• An AP has personal and financial interest in increasing the value of the digital asset, resulting from having a stake in or partial ownership of the network, being actively compensated for increasing the value, holding intellectual property rights of the network, or monetizing the value in some other form.

Finally, the SEC framework mentions a few characteristics that define a utility token. The following points make a digital asset less likely to pass the Howey test:

  • The underlying distributed ledger network is fully functional, meaning that token holders can immediately use them for their intended purpose.
  • The digital asset is designed for usability and functionality, rather than for speculation or fund raising. This is especially the case when the transferability of the assets is restricted, as long as this does not interfere with its functionality.
  • The possibilities for the asset to increase in value is limited.
  • The asset is designed to be a universal virtual currency, acting as a substitute for fiat currency.
  • The asset can be redeemed for goods or services, which reflect the asset’s purchase price in their valuation.
  • The asset is marketed for its potential functionality, rather than as an investment opportunity and any economic benefits from holding the asset is incidental.
  • Transfers of the digital asset occur primarily between users of the network, rather than on a secondary market.


The SEC recognizes that utility tokens are not securities and thus don’t need approval by the SEC in order to be sold in ICOs or on secondary markets. Also, there is a possibility that a digital asset which is sold as a security may get rid of the qualities that define a security and become a utility token, along the way of the development of its underlying network.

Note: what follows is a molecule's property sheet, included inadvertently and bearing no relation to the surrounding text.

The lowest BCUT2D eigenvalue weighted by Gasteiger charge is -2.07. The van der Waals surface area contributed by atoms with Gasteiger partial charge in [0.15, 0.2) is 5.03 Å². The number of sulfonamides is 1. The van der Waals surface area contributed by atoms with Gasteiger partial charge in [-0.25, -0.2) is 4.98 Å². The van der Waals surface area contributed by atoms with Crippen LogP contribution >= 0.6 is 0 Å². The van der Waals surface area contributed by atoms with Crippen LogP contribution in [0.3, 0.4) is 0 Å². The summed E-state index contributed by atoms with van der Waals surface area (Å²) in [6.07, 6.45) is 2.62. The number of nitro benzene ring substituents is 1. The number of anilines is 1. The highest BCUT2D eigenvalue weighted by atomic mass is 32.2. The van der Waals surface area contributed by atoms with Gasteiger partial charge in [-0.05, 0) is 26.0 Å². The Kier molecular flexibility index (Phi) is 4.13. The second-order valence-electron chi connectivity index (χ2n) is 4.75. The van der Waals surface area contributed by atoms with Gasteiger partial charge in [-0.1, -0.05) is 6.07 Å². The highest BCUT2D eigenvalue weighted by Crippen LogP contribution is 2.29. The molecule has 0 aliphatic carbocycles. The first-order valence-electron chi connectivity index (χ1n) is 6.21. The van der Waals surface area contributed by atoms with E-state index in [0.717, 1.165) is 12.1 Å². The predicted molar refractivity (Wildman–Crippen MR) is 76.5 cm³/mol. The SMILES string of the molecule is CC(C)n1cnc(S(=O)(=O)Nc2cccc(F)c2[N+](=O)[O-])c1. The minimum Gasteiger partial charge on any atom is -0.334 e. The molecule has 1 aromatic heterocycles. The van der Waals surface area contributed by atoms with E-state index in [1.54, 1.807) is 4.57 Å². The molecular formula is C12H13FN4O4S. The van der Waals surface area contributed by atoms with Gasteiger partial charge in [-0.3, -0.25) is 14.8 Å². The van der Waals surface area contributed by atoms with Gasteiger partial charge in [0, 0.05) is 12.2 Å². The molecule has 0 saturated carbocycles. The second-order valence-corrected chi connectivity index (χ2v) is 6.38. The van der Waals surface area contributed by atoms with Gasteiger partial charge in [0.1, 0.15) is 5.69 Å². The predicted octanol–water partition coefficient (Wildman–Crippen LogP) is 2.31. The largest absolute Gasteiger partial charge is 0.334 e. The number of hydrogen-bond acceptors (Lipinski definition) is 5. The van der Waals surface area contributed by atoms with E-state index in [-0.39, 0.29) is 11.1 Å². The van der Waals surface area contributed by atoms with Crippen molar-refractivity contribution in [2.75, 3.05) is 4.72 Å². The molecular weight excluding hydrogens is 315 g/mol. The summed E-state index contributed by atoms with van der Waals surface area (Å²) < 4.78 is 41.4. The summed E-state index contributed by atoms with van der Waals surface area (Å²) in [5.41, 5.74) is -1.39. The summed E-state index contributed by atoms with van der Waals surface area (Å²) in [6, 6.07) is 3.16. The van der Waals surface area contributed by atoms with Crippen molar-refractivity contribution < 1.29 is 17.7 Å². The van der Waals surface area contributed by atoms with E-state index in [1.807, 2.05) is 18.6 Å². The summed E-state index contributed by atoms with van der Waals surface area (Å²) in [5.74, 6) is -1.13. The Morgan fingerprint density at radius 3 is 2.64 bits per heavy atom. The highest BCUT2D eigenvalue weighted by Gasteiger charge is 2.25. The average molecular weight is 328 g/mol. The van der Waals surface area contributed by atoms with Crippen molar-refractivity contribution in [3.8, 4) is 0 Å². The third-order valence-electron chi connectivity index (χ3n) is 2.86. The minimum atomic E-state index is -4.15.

Upon further analysis, the SEC’s framework for evaluating digital assets gives a somewhat sobering picture. Instead of making amendments to the Howey test or proposing a new method that is more suitable for the rapidly changing financial landscape, the framework merely clarifies how the Howey test is supposed to be applied in the context of blockchain technology.

This leaves many questions unanswered as most cryptocurrencies and tokens still operate in a legal grey area. Instead of providing a fixed set of rules that distinguish utility tokens from securities, the framework mentions a set of qualities that make assets either more or less likely to be classified as securities. Real regulatory certainty cannot be achieved in this way. Moreover, centrally managed stablecoins, which would require more regulatory oversight, fail the Howey test with flying colors.

In a nutshell the SEC’s framework asks if there are any active participants that drive the asset’s value. This raises the question whether, for example, Ether is a security or a utility token. Suppose that, out of the blue, Vitalik Buterin decides to quit any ties to Ethereum. While Ethereum is not completely dependent on him, the valuation of Ether would certainly suffer. Therefore, Vitalik Buterin is an active participant, which means that Ether is a security. On the other hand, Ether can be used in order to pay gas fees on Ethereum, reflecting its price on a one-to-one basis. According to this rule, Ether would be classified as a utility token.

It is unlikely that the SEC will easily give away their control over financial markets. When in doubt, it can therefore be expected that the SEC will regulate a specific asset as a security. On the flipside, while none of the guidelines laid down by the SEC are legally binding, they give us a good grasp on what can reasonably considered a utility token. In part 2 of this series, we will derive a set of best practices from these guidelines that make a token at least unlikely to be classified as a security, as well as outlining the options to officially register a token at the SEC as a security.